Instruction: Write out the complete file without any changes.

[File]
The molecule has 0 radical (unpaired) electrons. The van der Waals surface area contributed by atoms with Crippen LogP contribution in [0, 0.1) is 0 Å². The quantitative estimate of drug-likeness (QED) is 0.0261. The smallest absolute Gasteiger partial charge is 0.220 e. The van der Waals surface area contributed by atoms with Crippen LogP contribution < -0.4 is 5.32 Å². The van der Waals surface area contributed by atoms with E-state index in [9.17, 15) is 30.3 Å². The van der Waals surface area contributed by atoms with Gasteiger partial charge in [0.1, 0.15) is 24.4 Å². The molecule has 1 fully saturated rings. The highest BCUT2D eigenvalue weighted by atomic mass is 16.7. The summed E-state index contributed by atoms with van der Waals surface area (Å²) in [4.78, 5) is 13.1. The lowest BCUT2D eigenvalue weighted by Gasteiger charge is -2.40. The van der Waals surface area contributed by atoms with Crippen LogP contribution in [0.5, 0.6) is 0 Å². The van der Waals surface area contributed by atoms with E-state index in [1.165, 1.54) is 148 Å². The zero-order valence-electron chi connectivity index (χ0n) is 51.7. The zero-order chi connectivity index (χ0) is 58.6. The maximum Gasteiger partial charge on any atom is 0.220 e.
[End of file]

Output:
The molecule has 0 radical (unpaired) electrons. The van der Waals surface area contributed by atoms with Crippen LogP contribution in [0, 0.1) is 0 Å². The quantitative estimate of drug-likeness (QED) is 0.0261. The smallest absolute Gasteiger partial charge is 0.220 e. The van der Waals surface area contributed by atoms with Crippen LogP contribution < -0.4 is 5.32 Å². The van der Waals surface area contributed by atoms with E-state index in [9.17, 15) is 30.3 Å². The van der Waals surface area contributed by atoms with Gasteiger partial charge in [0.1, 0.15) is 24.4 Å². The molecule has 1 fully saturated rings. The highest BCUT2D eigenvalue weighted by atomic mass is 16.7. The summed E-state index contributed by atoms with van der Waals surface area (Å²) in [4.78, 5) is 13.1. The lowest BCUT2D eigenvalue weighted by Gasteiger charge is -2.40. The van der Waals surface area contributed by atoms with Crippen LogP contribution in [0.5, 0.6) is 0 Å². The van der Waals surface area contributed by atoms with E-state index in [1.165, 1.54) is 148 Å². The zero-order valence-electron chi connectivity index (χ0n) is 51.7. The zero-order chi connectivity index (χ0) is 58.6. The maximum Gasteiger partial charge on any atom is 0.220 e.